The stock climbed 5 percent to 3.2 shillings by the close in Nairobi, the capital, posting its largest one-day advance since Sept. 7.
The company cut the charge to send between 101 shillings ($1.22) and 500 shillings over its M-Pesa mobile phone money- transfer service to 25 shillings, from 30 shillings, Nairobi- based Business Daily said March 2. Transfers of 10 shillings to 50 shillings will cost 3 shillings, while previously users were unable to send any amount less than 50 shillings, it said.
“It will make more economic sense, especially for the very poor, to make these types of money transfer transactions,” Eric Musau, research analyst with Standard Investment Bank Ltd. in Nairobi, said by phone. “This could increase the revenue per user and make Safaricom more profitable. M-Pesa is already outperforming the data and voice segments of the company.”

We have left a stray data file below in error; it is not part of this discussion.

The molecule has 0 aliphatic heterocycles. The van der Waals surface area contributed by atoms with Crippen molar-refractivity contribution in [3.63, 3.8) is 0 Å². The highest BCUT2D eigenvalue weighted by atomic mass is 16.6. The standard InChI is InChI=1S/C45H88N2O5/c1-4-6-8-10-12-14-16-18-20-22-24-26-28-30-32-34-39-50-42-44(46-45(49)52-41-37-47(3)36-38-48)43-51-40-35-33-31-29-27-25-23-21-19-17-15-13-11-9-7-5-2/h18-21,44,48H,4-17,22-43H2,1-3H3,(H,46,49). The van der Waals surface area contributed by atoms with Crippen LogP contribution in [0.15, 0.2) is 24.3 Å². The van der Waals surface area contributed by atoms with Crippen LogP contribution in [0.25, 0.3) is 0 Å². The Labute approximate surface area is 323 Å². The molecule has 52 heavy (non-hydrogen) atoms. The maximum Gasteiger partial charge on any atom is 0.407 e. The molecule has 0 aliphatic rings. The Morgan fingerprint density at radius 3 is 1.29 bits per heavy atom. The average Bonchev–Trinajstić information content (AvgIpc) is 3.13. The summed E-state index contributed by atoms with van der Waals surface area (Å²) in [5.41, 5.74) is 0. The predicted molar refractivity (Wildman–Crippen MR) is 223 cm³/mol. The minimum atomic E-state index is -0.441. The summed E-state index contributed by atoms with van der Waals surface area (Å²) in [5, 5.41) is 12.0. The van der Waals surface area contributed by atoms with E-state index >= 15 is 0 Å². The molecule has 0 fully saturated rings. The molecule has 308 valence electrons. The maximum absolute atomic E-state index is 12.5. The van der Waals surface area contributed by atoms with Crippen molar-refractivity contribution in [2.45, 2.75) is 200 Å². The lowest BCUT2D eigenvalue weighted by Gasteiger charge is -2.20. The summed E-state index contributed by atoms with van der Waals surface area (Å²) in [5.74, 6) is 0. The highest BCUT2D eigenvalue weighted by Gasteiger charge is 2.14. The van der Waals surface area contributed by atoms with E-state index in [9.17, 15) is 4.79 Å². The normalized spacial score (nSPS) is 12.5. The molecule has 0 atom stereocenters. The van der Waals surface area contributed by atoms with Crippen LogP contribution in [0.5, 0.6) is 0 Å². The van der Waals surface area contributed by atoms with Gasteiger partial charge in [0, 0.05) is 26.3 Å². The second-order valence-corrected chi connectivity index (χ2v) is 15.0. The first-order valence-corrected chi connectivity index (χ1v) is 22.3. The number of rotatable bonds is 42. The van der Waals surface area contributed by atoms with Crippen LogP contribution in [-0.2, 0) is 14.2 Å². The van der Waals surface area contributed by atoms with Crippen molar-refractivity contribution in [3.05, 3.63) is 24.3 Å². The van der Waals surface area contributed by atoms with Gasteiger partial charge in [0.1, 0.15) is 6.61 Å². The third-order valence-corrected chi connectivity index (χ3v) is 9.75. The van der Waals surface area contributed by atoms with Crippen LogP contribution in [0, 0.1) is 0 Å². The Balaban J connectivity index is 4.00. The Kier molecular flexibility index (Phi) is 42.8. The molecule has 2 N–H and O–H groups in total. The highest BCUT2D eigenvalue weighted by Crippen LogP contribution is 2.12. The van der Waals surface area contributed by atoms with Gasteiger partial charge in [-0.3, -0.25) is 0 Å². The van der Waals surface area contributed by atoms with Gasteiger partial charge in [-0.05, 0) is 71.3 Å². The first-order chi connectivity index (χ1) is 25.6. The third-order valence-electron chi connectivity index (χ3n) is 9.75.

In Kenya, where 45.9 percent of people live in poverty on less than $1.25 per day, the African Development Bank said in a report last month that M-Pesa has brought more than 14 million customers into “virtual” banking.
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